It is that fear which is so driving the Brexiteer intolerance of disagreement or dissent from the true faith—fear that people might realise that the extreme Brexit emperor has no clothes, and that will mean exposure to cruel, cold winds.

Last June’s vote cannot possibly be interpreted as a decision to leave the single market, as the noble Lord, Lord Darling, emphasised. Not only was Mrs Thatcher —as she then was—the original sponsor of the European single market, but the Conservatives obtained an overall majority at the 2015 general election—the last one we had—with an explicit manifesto commitment to safeguard the UK’s position in it, as my noble friend Lord Shipley reminded us. The noble Lord, Lord Leigh of Hurley, urged respect for that manifesto. Perhaps he might ask his noble friends on the Front Bench and in the Government to respect that manifesto commitment to the single market.

The price we will pay for the alleged privilege of global Britain freedom is not only a restriction of opportunities for all our citizens but also the far greater weight and expense of red tape for exporting to the EU from outside the single market and the customs union. My noble friend Lady Walmsley said that the single market gives us the freedom to sell and the confidence to buy.

The refusal to seek continued membership of the single market is due to two self-imposed red lines—against enforcement of EU law through ECJ jurisdiction and against free movement of people. Yet it is blindly obvious—even the White Paper says so—that, in any transitional period or longer term under a free trade agreement or security arrangements, we will be obliged to follow EU standards and the ruling of the court either directly or indirectly. My noble friend Lord Lester pointed this out, as did the noble Lord, Lord Monks, and my noble friend Lord Marks labelled the Government’s position as absurd. The Government are clearly hoping to get away with a smoke and mirrors concealment of this link to the ECJ.

The Government turn their back on free movement without either acknowledging that it is a two-way street, enabling many British people to explore the delights of study, residence or retirement in another EU country or options for flexibility and change. This was urged by the noble Lords, Lord Hannay and Lord Hain.

Some speakers seemed to think we could have the single market without the single market. The noble Lord, Lord Stevens of Ludgate, expects free trade as at present. The noble Lord, Lord Hunt of Wirral, wants mutual market access for insurance. My noble friend Lord Wallace of Saltaire, the noble Lord, Lord Kerr and the noble Lord, Lord Mandelson, rightly refuted any such notion as delusional.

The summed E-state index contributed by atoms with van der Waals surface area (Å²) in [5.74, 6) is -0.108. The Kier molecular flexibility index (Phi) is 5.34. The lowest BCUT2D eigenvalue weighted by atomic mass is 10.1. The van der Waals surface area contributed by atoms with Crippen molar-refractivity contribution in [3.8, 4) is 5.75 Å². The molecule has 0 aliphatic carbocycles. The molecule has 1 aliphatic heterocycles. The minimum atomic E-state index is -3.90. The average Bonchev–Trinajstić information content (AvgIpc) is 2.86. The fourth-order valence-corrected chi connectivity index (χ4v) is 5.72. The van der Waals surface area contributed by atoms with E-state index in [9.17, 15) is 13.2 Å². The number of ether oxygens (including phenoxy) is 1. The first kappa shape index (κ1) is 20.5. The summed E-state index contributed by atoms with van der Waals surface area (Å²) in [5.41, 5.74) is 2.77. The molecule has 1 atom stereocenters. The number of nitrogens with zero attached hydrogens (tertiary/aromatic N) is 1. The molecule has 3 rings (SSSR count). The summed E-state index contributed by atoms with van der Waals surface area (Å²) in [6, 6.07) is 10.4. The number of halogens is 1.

The noble Lords, Lord O’Donnell, Lord O’Neill and Lord Giddens, explained how global trade agreements could not offset the disadvantages of exit from the single market. Other noble Lords explained how Brexit would harm co-operation in different sectors, such as financial services. My noble friend Lord Paddick talked about security and my noble friend Lady Jolly mentioned defence.

The potential effect of very hard Brexit on these islands is alarming. Much concern was rightly expressed about the effects within the island of Ireland of pulling out of the single market and the customs union. The White Paper gives no clue about how it will actually avoid a hard border, as the noble Baroness, Lady O’Loan, pointed out. My noble friend Lord Purvis of Tweed rightly feared for the social unity of this kingdom and for the future of the Union. My noble friends Lady Humphreys and Lord Thomas deplored the effect on Wales and Welsh economic development of pulling out of the single market.

The Government seem blind to economic, social and personal distress being caused by their refusal to guarantee the continued residence and other rights to EEA nationals already legally here. Liberal Democrats are totally committed to securing the continued rights of Britons across the EEA, as well as those of EEA citizens here. We believe—I cite the words of the noble Lord, Lord Howard, in evidence to the EU Select Committee—that it is “inconceivable” that a first move will not be reciprocated. So I hope there will be wide support across this House for an amendment.

In conclusion, it is Parliament’s job to seek to put the “how” into Brexit in a way that at least puts a reasonable proposition to the people and allows them to make a sensible choice between that and continued EU membership. Let us have a return to the pragmatic, common sense on which Tories traditionally pride themselves, even if this is not as exhilarating as the revolutionary ideology gripping this very un-Tory Government now. Britain is set to pay a high price, unless the Conservative Government can be deflected from their inflexible pursuit of the hardest of hard Brexits.